Five Tips for Airplane Travel with Kids

Tuesday, May 24, 2016

Have you ever had a flight, where you are perhaps traveling alone with a small child who is tired, and your plane is delayed for hours and said child decides that the most convenient moment for them to stop cooperating is when you have to get the two of you and your stuff half way across the airport?

Early on in my parenting days, that was me and my daughter and the situation eventually escalated to her unbuckling herself from her stroller and throwing herself on the ground kicking and screaming. It was not our finest travel moment to say the least.

Now, I am older and wiser and have friends who frequently travel with their kids. When I am getting ready for a trip I will often consult my friend Elise on the particulars, like whether or not to bring a car seat on a plane ride to Europe (depends on the age and temperament of your child), or what the latest travel gizmo is.

Elise and her family (which includes 3 girls that are ages, 2, 5, and 6) are experienced travelers to places near and far and she has got her travel system down. We sometimes joke about how she can get her family of small children through security faster than some adults traveling on their own. That requires some finesse my friends, so we asked her for her top tips on keeping it all together while traveling with young children. These tips will make your travel days easier and I wish I had had them years ago.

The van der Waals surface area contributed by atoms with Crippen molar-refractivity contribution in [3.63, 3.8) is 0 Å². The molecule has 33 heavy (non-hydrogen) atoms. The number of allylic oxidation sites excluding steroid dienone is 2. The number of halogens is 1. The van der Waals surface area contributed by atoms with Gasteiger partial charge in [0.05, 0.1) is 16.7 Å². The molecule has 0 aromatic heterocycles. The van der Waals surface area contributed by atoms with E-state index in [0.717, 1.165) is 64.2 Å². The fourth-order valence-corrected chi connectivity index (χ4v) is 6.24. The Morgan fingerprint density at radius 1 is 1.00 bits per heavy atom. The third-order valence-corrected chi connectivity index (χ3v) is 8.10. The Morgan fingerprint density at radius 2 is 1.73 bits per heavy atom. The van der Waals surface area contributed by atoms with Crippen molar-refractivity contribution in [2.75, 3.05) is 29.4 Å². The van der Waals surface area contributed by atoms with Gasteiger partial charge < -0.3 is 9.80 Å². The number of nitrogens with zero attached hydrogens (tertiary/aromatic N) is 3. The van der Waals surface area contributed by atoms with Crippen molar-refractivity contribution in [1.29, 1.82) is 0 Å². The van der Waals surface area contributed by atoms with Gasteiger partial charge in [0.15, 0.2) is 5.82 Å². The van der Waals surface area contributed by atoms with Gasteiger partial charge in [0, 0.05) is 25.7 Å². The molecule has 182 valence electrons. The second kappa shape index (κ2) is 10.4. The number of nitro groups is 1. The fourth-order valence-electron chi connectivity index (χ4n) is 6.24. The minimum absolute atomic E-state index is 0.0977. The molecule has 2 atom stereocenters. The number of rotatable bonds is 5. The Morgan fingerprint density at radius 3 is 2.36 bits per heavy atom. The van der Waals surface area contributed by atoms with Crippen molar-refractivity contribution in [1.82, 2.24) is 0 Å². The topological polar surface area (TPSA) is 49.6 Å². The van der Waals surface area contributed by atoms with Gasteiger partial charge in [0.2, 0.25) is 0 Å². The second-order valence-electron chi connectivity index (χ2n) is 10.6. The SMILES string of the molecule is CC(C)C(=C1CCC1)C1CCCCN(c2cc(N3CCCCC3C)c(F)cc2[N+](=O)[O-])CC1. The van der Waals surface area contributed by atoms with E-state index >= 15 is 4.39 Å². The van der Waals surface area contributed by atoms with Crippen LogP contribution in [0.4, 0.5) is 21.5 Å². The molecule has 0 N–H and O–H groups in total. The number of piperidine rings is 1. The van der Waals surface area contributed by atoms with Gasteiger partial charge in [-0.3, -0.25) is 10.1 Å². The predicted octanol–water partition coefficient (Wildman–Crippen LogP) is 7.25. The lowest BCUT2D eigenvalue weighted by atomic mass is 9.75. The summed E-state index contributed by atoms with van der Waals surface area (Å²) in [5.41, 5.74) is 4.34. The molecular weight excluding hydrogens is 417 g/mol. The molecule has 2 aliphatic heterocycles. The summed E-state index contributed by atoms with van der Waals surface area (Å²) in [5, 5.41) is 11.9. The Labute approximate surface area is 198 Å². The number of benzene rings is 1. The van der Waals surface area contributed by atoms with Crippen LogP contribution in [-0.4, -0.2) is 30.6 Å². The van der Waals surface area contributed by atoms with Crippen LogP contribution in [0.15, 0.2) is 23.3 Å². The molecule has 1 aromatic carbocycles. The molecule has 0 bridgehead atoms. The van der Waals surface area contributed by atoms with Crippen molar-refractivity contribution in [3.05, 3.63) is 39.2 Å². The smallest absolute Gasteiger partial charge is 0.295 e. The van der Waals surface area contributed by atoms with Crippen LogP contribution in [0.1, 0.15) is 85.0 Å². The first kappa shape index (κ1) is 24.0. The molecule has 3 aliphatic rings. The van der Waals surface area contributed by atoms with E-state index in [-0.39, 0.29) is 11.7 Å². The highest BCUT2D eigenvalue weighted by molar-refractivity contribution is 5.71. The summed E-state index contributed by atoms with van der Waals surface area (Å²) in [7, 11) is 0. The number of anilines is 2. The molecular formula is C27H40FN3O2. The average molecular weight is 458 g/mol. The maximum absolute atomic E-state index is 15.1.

How to survive plane trips with kids

Text by Elise image by Tee & Penguin 

Five Tips for Airplane Travel with Kids

1. Make a plan and make sure everyone knows the plan. Planning is key when traveling with kids. Before we head to the airport we remind our kids about all of the steps involved in getting us from Point A to Point B. We narrate the whole day for them and make sure to focus on the fun parts (like the new airplane activities or snacks). We also talk about how we are going to board the plane, behavior we expect on the plane, and who is going to sit where (so there is no fighting). When everyone knows the plan (even our two year old) our day seems to go better and now that we've flown enough times our airplane travel has a certain rhythm and predictability to it (right down to when to expect meltdowns).